The TestReadInts test feeds your method a bad input, and actually expects an exception. For those of you who are particularly keen on the idea of testing exceptions, Junit supports a less unwieldy syntax based on the @Rule tag that you're free to use.

Task 2: smartReadInts()

Complete the smartReadInts method so that it works as described in the comments and TestReadInts. Use the readInts method as a guide.

C. Patterns

Your code for part 1 looked through input token by token, accepting tokens that were integers. How does Java know if a string represents an integer? As you might imagine, it looks for sequences containing only the digits 0123456789.

What if we want to match, for example, numbers that only contain numbers less than 5? Or five digit numbers only?

Java provides a faculty for this known as Pattern Matching, and supports a rich syntax for specifying patterns. For example, numbers less than 5 could be expressed by the pattern "[01234]". Five digit numbers could be expressed by "[0-9][0-9][0-9][0-9][0-9]" or "[0-9]{5}".

These patterns are sometimes referred to as regular expressions, though strictly speaking, they're a somewhat different animal than the formal notion of a regular expression that might be discussed, for example, in an upper-division CS class in your future.

The full pattern language is quite rich, and is documented under java.util.regex.Pattern in the on-line Java library documentation. Here are just a few that you might find particularly useful. You are not expected to read this entire list for this homework. However, you may find it useful moving forward in 61B.

Experiment #2: Matching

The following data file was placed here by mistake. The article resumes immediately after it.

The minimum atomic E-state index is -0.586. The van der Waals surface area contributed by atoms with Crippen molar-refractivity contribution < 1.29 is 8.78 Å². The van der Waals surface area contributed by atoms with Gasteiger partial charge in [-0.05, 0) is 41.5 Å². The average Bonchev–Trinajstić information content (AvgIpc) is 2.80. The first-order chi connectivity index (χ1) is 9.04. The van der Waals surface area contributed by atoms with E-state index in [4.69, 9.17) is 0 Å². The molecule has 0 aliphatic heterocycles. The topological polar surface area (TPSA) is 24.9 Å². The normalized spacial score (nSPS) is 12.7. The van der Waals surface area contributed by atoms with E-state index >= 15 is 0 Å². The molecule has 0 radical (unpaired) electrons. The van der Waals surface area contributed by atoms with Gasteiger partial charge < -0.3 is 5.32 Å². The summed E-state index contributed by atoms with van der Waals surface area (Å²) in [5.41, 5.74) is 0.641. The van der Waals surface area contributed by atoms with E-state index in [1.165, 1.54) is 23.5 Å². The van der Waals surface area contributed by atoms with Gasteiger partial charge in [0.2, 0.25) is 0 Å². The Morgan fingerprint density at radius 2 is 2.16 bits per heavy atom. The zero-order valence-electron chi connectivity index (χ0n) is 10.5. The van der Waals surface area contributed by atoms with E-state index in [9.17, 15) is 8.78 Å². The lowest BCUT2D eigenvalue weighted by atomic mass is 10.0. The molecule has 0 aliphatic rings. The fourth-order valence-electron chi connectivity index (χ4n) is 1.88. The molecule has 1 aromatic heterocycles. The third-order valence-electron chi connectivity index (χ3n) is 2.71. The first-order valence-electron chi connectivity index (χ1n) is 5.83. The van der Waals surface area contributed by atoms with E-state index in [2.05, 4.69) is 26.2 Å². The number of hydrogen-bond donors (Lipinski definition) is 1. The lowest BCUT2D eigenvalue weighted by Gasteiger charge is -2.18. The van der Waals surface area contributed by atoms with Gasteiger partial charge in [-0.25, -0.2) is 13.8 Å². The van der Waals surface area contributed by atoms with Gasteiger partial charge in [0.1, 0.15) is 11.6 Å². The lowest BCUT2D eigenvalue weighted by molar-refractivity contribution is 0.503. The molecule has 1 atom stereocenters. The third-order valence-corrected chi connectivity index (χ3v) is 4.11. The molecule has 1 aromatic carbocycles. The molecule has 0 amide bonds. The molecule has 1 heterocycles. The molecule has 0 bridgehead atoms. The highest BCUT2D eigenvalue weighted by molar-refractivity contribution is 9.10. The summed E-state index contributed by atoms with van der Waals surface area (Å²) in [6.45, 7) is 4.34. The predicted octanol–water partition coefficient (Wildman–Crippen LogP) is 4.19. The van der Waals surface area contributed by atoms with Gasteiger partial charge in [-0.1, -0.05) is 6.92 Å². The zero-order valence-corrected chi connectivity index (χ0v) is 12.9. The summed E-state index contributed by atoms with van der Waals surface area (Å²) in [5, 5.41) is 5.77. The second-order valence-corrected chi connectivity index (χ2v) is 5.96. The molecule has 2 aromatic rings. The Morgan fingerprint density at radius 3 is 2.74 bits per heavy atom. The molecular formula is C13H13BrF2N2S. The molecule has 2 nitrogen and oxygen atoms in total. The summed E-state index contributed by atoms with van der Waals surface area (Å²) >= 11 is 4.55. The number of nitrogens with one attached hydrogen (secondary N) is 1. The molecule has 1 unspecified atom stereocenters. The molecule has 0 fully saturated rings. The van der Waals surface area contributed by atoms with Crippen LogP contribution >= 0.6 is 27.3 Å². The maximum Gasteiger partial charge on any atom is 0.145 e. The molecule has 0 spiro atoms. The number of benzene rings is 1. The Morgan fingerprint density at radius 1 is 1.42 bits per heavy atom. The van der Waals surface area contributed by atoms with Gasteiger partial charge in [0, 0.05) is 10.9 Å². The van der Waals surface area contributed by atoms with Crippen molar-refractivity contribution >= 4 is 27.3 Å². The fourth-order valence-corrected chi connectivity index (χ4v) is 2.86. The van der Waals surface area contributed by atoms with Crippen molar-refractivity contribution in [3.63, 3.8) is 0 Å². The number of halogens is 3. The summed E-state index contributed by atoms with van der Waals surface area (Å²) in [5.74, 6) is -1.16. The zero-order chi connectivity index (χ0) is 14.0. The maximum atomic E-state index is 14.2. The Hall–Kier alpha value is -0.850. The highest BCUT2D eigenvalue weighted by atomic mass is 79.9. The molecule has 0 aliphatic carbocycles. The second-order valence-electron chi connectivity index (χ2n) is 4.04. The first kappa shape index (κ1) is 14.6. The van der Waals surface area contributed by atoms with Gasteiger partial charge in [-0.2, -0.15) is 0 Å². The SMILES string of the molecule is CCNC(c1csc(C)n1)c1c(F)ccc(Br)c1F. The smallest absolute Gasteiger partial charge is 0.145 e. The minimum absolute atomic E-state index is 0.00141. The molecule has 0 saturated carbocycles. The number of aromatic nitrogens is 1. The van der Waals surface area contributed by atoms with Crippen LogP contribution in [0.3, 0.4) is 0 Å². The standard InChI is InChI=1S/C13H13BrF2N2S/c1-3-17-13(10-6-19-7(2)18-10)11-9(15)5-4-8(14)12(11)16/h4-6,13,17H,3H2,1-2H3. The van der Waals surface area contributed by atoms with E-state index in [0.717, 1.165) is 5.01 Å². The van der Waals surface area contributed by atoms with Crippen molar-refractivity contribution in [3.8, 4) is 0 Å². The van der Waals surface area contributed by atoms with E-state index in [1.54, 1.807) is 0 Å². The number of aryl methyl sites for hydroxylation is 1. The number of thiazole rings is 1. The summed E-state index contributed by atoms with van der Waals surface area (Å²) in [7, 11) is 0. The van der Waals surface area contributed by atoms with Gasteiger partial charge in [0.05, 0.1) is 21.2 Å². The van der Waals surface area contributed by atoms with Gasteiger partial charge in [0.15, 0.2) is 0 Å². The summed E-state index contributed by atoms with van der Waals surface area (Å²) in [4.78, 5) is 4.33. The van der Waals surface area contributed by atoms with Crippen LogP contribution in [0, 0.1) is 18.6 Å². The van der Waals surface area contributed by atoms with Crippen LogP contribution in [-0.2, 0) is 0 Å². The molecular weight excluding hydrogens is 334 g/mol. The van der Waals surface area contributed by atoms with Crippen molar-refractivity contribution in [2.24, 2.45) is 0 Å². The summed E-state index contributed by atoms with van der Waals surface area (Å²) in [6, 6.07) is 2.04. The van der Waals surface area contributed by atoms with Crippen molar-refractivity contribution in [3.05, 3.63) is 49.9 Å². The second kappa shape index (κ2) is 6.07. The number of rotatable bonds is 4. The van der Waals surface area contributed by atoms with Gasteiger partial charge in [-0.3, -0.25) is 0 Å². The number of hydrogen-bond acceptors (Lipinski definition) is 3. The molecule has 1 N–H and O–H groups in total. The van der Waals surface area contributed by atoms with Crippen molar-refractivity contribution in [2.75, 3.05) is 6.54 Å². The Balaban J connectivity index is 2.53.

Compile and run the Matching class. This class allows you to type in strings and patterns and see if the entire string matches the pattern. If you include any groups (read ahead if you're curious), it will also print those. For example:

$ java Matching
  Alternately strings to match and patterns to
  match against them.  Use \ at the end of line
  to enter multi-line strings or patterns (\
  are removed, leaving newlines).
  The program will indicate whether each pattern matches
  the ENTIRE preceding string.
  Enter QUIT to end the program.
String: 123456
Pattern: [0-9]{6}
String: 123456
Pattern: [0-9]{5}
No match.
String: 12345
Pattern: [0-9]{6}
No match.
String: abdeffff
Pattern: ab(c|de)f+
  Group 1: 'de'
String: abbbbdefefgg*h
Pattern: a(b+)d(ef)+gg\*h
  Group 1: 'bbbb'
  Group 2: 'ef'
String: QUIT

Use this class to experiment with how patterns work. Try writing patterns that match the following. Sample answers are given for each problem (drag the mouse over the white area after "Answer:" to see it).

Programming task

Open P2Pattern.java, and fill in the string with a pattern that matches lists of non-negative (>= 0) integers in the notation we used in homework 2 (e.g. (1, 2, 33, 1, 63)). Each number should be followed by a comma then any number of spaces.

Run P2PatternTester to verify that your pattern is correct.